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Tyralak

Episode II Incredible Cross Sections - How were the numbers derived?

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Like warp strafing, opposing fanatics have a fit over this book. But I feel if you can't find a flaw in the method, you kinda have to accept it. Math is math and physics is physics.

But, also like warp strafing, too much time is spent worshiping firepower. It is a very important factor, but not the only one. Comparing opposing forces by firepower alone is like comparing boxers based on bench press alone.

Truly, few ships could stand toe to toe against Imperial ships, they pack too much wallop. Have to use different methods, ala Rocky 3.

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While Math is Math, you can always question the original interpretation of the data that led to the Calcs...

For example, many people use TESB's asteroid destruction scenes to evaluate a minimum firepower for ISDs...

Problem here is, scaling of asteroids can be all over the place, and also the self-destroying nature of these asteroids is oft ignored to boost results...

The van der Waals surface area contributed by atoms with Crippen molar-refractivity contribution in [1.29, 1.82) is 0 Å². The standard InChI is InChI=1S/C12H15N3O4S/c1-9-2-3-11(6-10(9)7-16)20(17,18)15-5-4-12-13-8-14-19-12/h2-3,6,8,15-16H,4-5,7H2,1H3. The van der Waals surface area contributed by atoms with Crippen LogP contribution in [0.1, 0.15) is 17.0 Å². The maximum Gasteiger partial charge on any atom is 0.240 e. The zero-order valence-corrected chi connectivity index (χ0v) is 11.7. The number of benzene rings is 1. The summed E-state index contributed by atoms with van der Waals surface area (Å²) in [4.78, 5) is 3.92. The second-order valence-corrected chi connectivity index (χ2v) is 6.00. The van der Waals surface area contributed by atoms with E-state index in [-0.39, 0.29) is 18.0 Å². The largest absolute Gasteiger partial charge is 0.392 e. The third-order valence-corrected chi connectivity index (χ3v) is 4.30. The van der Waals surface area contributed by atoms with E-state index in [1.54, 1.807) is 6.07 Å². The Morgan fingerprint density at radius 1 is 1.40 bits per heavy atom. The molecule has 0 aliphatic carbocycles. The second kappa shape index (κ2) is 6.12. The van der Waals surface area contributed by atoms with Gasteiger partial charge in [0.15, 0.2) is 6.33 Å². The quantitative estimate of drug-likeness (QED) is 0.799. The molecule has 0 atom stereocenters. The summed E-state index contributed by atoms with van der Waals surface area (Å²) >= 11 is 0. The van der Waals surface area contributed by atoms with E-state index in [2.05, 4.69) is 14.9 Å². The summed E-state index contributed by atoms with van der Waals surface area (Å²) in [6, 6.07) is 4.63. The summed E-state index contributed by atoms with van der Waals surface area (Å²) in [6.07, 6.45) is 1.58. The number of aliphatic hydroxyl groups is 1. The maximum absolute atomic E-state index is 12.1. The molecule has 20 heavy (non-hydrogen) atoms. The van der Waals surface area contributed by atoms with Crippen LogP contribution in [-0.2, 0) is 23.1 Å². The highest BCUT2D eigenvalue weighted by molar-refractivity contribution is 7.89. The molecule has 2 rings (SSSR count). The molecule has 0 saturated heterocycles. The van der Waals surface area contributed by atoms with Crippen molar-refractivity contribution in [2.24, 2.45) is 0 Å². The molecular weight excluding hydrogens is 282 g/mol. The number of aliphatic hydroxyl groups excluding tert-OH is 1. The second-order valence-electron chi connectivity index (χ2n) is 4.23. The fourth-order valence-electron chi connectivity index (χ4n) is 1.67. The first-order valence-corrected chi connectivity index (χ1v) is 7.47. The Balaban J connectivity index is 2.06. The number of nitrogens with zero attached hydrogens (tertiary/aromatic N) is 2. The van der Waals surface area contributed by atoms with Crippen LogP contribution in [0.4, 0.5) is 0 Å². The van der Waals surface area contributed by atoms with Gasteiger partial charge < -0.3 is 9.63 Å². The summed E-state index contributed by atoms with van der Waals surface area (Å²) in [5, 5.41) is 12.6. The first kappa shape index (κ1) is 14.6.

While the Math may be flawless, the premiss can be questioned...

For example, nowhere in any movies do we see Acclamator guns, so why are they in the movie, and more importantly, how did he derive their firepower?

Where does the Kiloton per gun for the Jedi fighter come from?

Nothing this powerful is ever seen in the movie...

This, I think, is the issue most people have with the calcs...

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I believe most of that is addressed in the video.

But to specify, in order:

The scale of the asteroids in one scene IS difficult to nail down, but in other scenes, it is more straightforward.

I'm not sure what you mean about self-destroying asteroids. Please elaborate.

The firepower for the Acclamator is discussed at length in the video. I know of one debater who does not hear well, so in case that was you (I'm terrible with names), I'll elaborate. The power generation of the ship must be at a certain level to achieve the acceleration rates observed for ships in general in Star Wars. A certain relation can be made according to perceived speed vs each other. The ship has a particular mass and particular acceleration indicating a certain power level. Figure in a certain inefficiency. This is a plausible maximum reactor power. This is a warship, so it should be able to direct a high percentage of its total power to weapons. It's job is to wage war, after all. Given the calculations, I think Curtis only devoted a mere 10% power to heavy weapons, and divided that by the twelve turrets on the model. To assign a warship's heavy weapons only 10% of the ship's power is more than fair.